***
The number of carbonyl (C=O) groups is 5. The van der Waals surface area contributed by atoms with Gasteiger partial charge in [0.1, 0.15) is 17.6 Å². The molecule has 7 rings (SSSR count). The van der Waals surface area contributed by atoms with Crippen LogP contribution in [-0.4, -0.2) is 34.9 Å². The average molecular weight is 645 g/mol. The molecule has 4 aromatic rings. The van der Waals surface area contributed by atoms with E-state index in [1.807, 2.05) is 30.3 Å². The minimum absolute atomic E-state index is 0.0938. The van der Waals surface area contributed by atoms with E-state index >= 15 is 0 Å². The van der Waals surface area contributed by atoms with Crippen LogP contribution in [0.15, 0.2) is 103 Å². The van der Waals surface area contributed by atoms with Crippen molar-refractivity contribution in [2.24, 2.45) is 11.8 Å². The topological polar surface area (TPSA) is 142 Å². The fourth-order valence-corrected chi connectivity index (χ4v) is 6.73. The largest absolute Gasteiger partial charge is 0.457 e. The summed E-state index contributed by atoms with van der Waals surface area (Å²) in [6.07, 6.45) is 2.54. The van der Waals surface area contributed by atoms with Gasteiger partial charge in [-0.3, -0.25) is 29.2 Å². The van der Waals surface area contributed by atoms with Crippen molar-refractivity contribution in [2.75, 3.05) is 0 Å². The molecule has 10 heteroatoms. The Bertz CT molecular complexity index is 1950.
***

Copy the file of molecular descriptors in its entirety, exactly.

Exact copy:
The number of carbonyl (C=O) groups is 5. The van der Waals surface area contributed by atoms with Gasteiger partial charge in [0.1, 0.15) is 17.6 Å². The molecule has 7 rings (SSSR count). The van der Waals surface area contributed by atoms with Crippen LogP contribution in [-0.4, -0.2) is 34.9 Å². The average molecular weight is 645 g/mol. The molecule has 4 aromatic rings. The van der Waals surface area contributed by atoms with E-state index in [1.807, 2.05) is 30.3 Å². The minimum absolute atomic E-state index is 0.0938. The van der Waals surface area contributed by atoms with E-state index >= 15 is 0 Å². The van der Waals surface area contributed by atoms with Crippen LogP contribution in [0.15, 0.2) is 103 Å². The van der Waals surface area contributed by atoms with Crippen molar-refractivity contribution in [2.24, 2.45) is 11.8 Å². The topological polar surface area (TPSA) is 142 Å². The fourth-order valence-corrected chi connectivity index (χ4v) is 6.73. The largest absolute Gasteiger partial charge is 0.457 e. The summed E-state index contributed by atoms with van der Waals surface area (Å²) in [6.07, 6.45) is 2.54. The van der Waals surface area contributed by atoms with Gasteiger partial charge in [-0.3, -0.25) is 29.2 Å². The van der Waals surface area contributed by atoms with Crippen molar-refractivity contribution in [2.75, 3.05) is 0 Å². The molecule has 10 heteroatoms. The Bertz CT molecular complexity index is 1950.